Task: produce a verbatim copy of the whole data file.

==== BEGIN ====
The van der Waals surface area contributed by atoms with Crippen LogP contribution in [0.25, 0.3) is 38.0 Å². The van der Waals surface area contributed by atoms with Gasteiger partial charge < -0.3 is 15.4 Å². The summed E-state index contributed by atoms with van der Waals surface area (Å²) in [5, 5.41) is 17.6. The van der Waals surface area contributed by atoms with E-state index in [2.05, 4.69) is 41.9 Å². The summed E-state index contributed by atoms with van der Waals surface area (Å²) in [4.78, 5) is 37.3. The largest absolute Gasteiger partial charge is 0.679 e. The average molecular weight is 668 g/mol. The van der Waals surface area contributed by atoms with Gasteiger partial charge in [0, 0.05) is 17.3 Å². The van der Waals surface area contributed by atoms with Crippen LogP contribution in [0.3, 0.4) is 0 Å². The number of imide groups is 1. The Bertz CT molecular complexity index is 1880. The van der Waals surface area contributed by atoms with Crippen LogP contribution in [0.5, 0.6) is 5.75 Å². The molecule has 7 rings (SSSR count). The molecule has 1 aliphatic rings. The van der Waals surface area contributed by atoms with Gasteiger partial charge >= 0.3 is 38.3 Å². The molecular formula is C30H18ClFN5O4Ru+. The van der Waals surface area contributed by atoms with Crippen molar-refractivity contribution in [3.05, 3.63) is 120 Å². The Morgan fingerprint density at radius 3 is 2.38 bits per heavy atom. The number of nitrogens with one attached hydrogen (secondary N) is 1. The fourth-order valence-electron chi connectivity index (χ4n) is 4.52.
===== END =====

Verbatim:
The van der Waals surface area contributed by atoms with Crippen LogP contribution in [0.25, 0.3) is 38.0 Å². The van der Waals surface area contributed by atoms with Gasteiger partial charge < -0.3 is 15.4 Å². The summed E-state index contributed by atoms with van der Waals surface area (Å²) in [5, 5.41) is 17.6. The van der Waals surface area contributed by atoms with E-state index in [2.05, 4.69) is 41.9 Å². The summed E-state index contributed by atoms with van der Waals surface area (Å²) in [4.78, 5) is 37.3. The largest absolute Gasteiger partial charge is 0.679 e. The average molecular weight is 668 g/mol. The van der Waals surface area contributed by atoms with Gasteiger partial charge in [0, 0.05) is 17.3 Å². The van der Waals surface area contributed by atoms with Crippen LogP contribution in [0.3, 0.4) is 0 Å². The number of imide groups is 1. The Bertz CT molecular complexity index is 1880. The van der Waals surface area contributed by atoms with Crippen LogP contribution in [0.5, 0.6) is 5.75 Å². The molecule has 7 rings (SSSR count). The molecule has 1 aliphatic rings. The van der Waals surface area contributed by atoms with Gasteiger partial charge >= 0.3 is 38.3 Å². The molecular formula is C30H18ClFN5O4Ru+. The van der Waals surface area contributed by atoms with Crippen molar-refractivity contribution in [3.05, 3.63) is 120 Å². The Morgan fingerprint density at radius 3 is 2.38 bits per heavy atom. The number of nitrogens with one attached hydrogen (secondary N) is 1. The fourth-order valence-electron chi connectivity index (χ4n) is 4.52.